for the Professional Improviser
I’ve been watching improv actors make magic for over thirty years. One of the deep joys of living in the Bay Area is having access to a remarkable array of Improvisational Theatre groups. I’ve been the lucky audience for several thousand performances of “one of a kind” plays created out of shear grit and magic on the spot. I’ve watched a number of groups come and go, form and dissolve; reform and spring back like the Phoenix. Among them were Pulp Playhouse, True Fiction Magazine, Three for All, San Francisco Improv Playhouse, Awkward Dinner Party and two decades of BATS shows to name a few.
The community of artists who perform this work are both saints and crazies in my opinion. Their talent and courage (and endurance over time) astonishes me. I’ve been a theater person for half a decade. I taught acting at Stanford University, spent summers doing stock with the Colorado Shakespeare Festival, the Nebraska Repertory Theatre and several raucous southern Outdoor Drama productions. I have not, however, trod the boards of the improv stage. It’s far too scary for me, I tell my students. I’m okay with a script. I like knowing when the show’s over.
However, I teach improv and like to think that my long years experience in the classroom, if not on stage, allows me a voice. What’s on my mind is the mental/spiritual health of the men and women who are professional improv actors. I am writing this as a love letter to these courageous players in the hope that this advice might make sense. You know who you are. You have been gifting me and my students for decades.
When you improvise a performance you are using 120% of your humanity. Becoming characters that live and breathe and struggle and die and change and love and mourn (all in front of a paying audience) takes a gigantic human toll. I’m guessing that when the lights go down after a successful show (or even a mediocre or lousy one) each of you is both exhilarated and exhausted. To improvise means that you are using the whole self-- body, mind and spirit. You are using your deep database of knowledge of literature, story, character, locale, vocal technique and social psychology. It’s a miracle, when you really consider what is happening, especially in a long form show, but to a lesser extent, in short form improv as well. I can’t think of any other human activity that uses ALL of our human capacity at the same time as this art does. Even Olympic athletes, while using 100% of their physical and mental ability are not creating the scene and story on the spot before an audience. I think professional improv actors are Gods and Goddesses, or at least Superheroes. They are doing so much more than even great actors are called upon to do.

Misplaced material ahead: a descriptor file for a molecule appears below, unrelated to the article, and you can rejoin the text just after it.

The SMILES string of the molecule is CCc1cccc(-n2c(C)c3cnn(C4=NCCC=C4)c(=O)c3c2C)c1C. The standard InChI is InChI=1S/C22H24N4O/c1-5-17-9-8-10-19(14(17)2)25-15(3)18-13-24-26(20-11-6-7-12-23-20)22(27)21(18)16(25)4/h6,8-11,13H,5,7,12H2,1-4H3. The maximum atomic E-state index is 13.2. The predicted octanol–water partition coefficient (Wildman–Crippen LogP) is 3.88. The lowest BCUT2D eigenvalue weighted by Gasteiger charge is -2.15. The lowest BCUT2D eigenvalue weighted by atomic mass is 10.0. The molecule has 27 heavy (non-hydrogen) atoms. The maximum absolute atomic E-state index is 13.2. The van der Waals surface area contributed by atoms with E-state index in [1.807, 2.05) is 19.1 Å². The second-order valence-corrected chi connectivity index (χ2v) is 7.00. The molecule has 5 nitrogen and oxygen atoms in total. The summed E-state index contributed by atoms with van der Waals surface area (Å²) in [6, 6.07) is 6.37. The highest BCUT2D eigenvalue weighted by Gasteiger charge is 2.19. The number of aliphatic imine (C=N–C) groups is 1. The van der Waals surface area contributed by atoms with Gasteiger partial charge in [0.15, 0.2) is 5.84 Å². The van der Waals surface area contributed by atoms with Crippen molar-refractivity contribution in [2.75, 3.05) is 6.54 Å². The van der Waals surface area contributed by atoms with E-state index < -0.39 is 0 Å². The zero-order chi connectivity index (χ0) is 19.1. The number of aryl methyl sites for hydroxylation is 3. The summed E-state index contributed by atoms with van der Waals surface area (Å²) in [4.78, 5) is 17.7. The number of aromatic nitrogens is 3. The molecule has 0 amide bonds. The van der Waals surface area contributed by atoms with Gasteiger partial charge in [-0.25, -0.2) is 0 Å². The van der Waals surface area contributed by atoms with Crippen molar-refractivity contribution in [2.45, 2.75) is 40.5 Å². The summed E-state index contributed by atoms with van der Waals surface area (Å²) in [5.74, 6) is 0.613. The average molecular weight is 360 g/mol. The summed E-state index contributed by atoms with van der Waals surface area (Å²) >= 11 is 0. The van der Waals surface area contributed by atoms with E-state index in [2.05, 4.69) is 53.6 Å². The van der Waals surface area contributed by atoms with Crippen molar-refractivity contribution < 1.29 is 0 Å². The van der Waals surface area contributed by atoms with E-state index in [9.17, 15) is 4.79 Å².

So, my advice is this: You must take time off from this work in order to regenerate. Even if your physical health is excellent your soul and spirit/mind need time to refuel. Improv actors need alone time, preferably in nature away from family and social requirements. They need to ingest new nourishment. They need to read stories and books of literature and poetry. They need to see movies and television dramas of quality as well as those of dubious worth. They need to take in images, characters, cultures and genres to stoke up their arsenal of fiction. They benefit from travel both domestic and foreign. They need time in which they are not required to perform and put out. They need spaciousness, rest and as Michael Harris suggests: they need absence—real time and space in which they are not required to do anything. I’m convinced that a week of this kind of regenerative space can produce large payoffs in terms of mental and physical health.
I’m sure this all sounds like a good idea, but when will you ever find that open week? It won’t fall in your lap . . . unless you so exhaust yourself that you become unwell and are quarantined. Instead, those of you who give so much of your life on the improv stage (and in classes which also are high calorie life events) you must set aside the time. Put it on your calendar as you would a work assignment. And, then execute that week of refreshment.
In addition to finding genuine sabbatical time (as mentioned above) it is also important to find “mini-vacations” in which you cultivate alone time, with your cell phones turned off. Perhaps you can spend a free afternoon alone in a great science or art museum just wandering the galleries and soaking up the beauty and wonder of art and nature. Or you can walk in the park slowly without an agenda, possibly people watching. I have stressed the value of alone time. The kind of regeneration I’m advocating happens more rarely when you are with a partner or spouse. Find time to be alone. Read a fine book. Munch an apple. Savor a cup of tea.
If you begin to make a life habit of nourishing your humanity with spaciousness on a regular basis I predict that your on-stage improv life will flourish and grow. You deserve this and you need this. I hope some of you will take this to heart. Let me know how it goes.
by Patricia Ryan Madson
October 3, 2015